SALT Lending has issued $ 40 million in asset-backed loans that are aimed at cryptocurrency investors to give them some liquidity without the need to sell assets.
The company launched its first loans at the end of 2017 after two years devoted to the development of technology to make loans work. SALT Lending is based on a multi-signature wallet that allows the counterparts in a transaction to access the account and a software service that marks the value of the cryptocurrencies that remain as assets.
Founded by Blake Cohen, a former real estate executive for his family’s business, SALT Lending is Cohen’s first foray into cryptocurrency entrepreneurship.
Cohen says the idea of service was apparent. “Cryptocurrencies and blockchain assets are the ideal guarantees,” says Cohen. In typical asset-backed loans, the assets must be located, seized and liquidated so that the lenders become complete. With cryptocurrencies, all those problems disappear, says Cohen.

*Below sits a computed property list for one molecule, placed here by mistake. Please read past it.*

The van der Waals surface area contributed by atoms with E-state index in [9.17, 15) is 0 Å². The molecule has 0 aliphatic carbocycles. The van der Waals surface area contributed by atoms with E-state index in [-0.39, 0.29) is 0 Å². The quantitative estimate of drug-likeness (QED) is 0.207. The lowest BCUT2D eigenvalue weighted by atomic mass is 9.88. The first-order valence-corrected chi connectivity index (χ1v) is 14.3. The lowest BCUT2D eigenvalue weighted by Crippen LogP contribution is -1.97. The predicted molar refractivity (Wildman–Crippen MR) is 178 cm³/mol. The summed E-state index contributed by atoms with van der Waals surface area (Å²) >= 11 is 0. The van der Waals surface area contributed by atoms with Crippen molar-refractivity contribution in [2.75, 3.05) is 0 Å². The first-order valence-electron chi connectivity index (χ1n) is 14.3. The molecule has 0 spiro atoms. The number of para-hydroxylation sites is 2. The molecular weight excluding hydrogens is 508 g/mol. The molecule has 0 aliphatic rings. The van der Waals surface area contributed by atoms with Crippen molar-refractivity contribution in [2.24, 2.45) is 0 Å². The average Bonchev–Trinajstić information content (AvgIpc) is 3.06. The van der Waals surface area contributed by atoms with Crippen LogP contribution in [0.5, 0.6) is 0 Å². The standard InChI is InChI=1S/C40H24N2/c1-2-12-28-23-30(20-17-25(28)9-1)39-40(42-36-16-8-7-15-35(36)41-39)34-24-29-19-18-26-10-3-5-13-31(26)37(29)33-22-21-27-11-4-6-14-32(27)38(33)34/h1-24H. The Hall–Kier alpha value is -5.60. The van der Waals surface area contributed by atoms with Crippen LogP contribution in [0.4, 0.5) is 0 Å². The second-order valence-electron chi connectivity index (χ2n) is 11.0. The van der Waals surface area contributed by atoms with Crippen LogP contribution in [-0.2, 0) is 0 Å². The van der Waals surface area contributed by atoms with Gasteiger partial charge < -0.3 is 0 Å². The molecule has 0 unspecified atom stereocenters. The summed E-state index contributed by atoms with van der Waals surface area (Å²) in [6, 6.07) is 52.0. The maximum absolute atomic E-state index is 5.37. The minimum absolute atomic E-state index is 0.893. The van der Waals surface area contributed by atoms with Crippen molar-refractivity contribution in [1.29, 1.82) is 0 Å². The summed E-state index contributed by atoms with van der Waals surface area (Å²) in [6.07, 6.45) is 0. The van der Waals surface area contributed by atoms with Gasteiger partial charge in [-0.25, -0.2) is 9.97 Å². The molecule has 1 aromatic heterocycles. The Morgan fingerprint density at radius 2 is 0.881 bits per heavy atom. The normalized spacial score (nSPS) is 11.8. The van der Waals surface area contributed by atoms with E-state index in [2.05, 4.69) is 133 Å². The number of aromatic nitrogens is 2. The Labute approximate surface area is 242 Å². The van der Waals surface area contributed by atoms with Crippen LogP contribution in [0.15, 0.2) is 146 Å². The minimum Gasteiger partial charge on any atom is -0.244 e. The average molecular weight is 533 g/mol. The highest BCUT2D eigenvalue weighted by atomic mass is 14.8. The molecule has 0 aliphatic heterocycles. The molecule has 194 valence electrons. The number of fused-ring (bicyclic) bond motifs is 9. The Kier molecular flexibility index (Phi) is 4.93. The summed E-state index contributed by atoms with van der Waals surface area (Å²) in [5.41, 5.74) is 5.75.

Most of the capital that SALT is lending comes from the company’s assets, and through SALT Blockchain Asset Management, which is a fund with several individual partners.
Currently, the company is providing services to individual borrowers, but Cohen foresees a time when exchanges, miners and great startups with tokens can obtain additional liquidity through secured loans.
“The current market limit [for cryptocurrencies] is $ 400 billion, and that’s wasted, that’s a huge inefficiency in the market,” says Cohen.
Currently, the company offers loans for 36 months and (depending on the investment to value ratio) the company will lend up to 60 percent of the value of the cryptocurrency guarantee, says Cohen.
Interest rates on loans range from 12 to 22 percent, says Cohn. SALT Lending is only lending against Ethereum and Bitcoin for the time being.
“The money we put in is like proof of concept to attract institutional capital providers to get involved with this,” says Cohen. “This is one, to demonstrate that there is a market for this, and two, that you can do this and make the risk acceptable to the lender.”